JOHANNESBURG – Gold mine Sibanye-Stillwater on Wednesday, suffered a setback in its attempt to have a protracted strike by the Association of Mineworkers and Construction Union (Amcu) declared unprotected by a court.
In a statement on Wednesday, the mineworkers union said it had filed papers with the Labour Court to appeal against an "error" contained in its December judgment which would have limited the scope of union membership verification.
Amcu members in the gold sector went on strike in November last year, after rejecting a three-year wage agreement signed by three rival unions and demanded a R1,000 annual pay increase for the next three years.
"Amcu believes that the outcome of the verification will be in their favour -- proving their true power. The verification process as ordered by the Labour Court has been suspended, pending the outcome of Amcu’s application for leave to appeal a paragraph of the Labour Court judgment. This comes as a result of an urgent application for leave to appeal lodged by Amcu earlier this morning. The basis of the appeal is to remedy a factual error in the wording of the judgment".
The mineworkers union argued that "the judge erred by stating that the membership figures as at 22 November 2018 were common cause, while in fact Amcu explicitly disputed this in their court papers. The significance of this error is that it might limit the scope of the verification process, and therefore seriously prejudice members’ constitutional right to strike. This means that the strike remains protected in terms of the Labour Relations Act".
Amcu claims Sibanye-Stillwater was trying to join forces with Amcu's opposition, the National Union Mineworkers (NUM) and two minority unions to extend the wage agreement.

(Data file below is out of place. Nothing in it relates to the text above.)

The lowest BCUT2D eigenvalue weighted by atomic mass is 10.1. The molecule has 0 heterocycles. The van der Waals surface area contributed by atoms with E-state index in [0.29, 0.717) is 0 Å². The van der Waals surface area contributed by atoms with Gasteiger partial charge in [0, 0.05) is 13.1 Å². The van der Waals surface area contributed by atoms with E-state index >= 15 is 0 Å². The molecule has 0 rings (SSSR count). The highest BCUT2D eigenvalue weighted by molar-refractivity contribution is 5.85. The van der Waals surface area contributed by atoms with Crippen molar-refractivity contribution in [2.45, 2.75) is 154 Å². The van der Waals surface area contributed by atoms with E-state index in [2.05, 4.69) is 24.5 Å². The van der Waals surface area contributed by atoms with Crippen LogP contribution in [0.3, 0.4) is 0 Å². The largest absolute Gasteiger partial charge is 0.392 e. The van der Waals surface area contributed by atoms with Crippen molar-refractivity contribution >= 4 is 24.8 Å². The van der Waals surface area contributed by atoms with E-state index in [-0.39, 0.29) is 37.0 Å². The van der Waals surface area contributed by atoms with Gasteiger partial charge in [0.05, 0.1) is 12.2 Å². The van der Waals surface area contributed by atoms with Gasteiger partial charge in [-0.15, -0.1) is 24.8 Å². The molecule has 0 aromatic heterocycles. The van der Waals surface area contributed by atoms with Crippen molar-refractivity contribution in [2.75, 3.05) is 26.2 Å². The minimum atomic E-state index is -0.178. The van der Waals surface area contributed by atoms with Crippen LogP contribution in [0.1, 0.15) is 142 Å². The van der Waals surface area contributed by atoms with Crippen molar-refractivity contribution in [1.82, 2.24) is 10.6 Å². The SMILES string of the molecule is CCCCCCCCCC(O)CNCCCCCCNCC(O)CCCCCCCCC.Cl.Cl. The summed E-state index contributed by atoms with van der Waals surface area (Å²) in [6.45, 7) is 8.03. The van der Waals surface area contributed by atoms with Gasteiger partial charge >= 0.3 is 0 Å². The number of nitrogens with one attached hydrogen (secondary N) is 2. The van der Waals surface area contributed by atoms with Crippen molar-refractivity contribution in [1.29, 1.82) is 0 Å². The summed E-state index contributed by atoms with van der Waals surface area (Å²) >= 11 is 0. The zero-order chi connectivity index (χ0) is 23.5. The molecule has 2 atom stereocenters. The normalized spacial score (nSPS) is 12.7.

"On 13 December 2018, Sibanye-Stillwater issued a notice to Amcu claiming that the Union had fallen below a particular percentage, and therefore NUM, UASA and Solidarity together formed a majority, providing neither substantiating figures nor documents".
Amcu turned to the courts and on December 21 last year Labour Court Judge Edwin Thlothlalemaje ruled that the figures provided by Sibanye-Stillwater could not be relied upon entirely.
The Commission for Conciliation, Mediation and Arbitration (CCMA) was instructed to perform a membership verification at the workplace.
"However, at the first sitting of the verification process on 3 January 2019, Sibanye-Stillwater’s lawyers argued that the scope of the verification must be limited to the approximately 0.05 percent of employees who allegedly crossed the floor between 22 November 2018 and 13 December 2018. Amcu opposed this, and therefore the CCMA requested clarity from the Labour Court on the interpretation of the order."
On January 8, Thlothlalemaje found in favour of the interpretation of the mine, but Amcu appealed the order. The verification process has now been suspended pending the outcome of Amcu's appeal.
"As Amcu we are confident that our appeal will succeed, and that the Sibanye-Stillwater will be forced to be honest about our membership at their mines. For the first time in years, we will show that Amcu is the strongest union in gold".
African News Agency (ANA)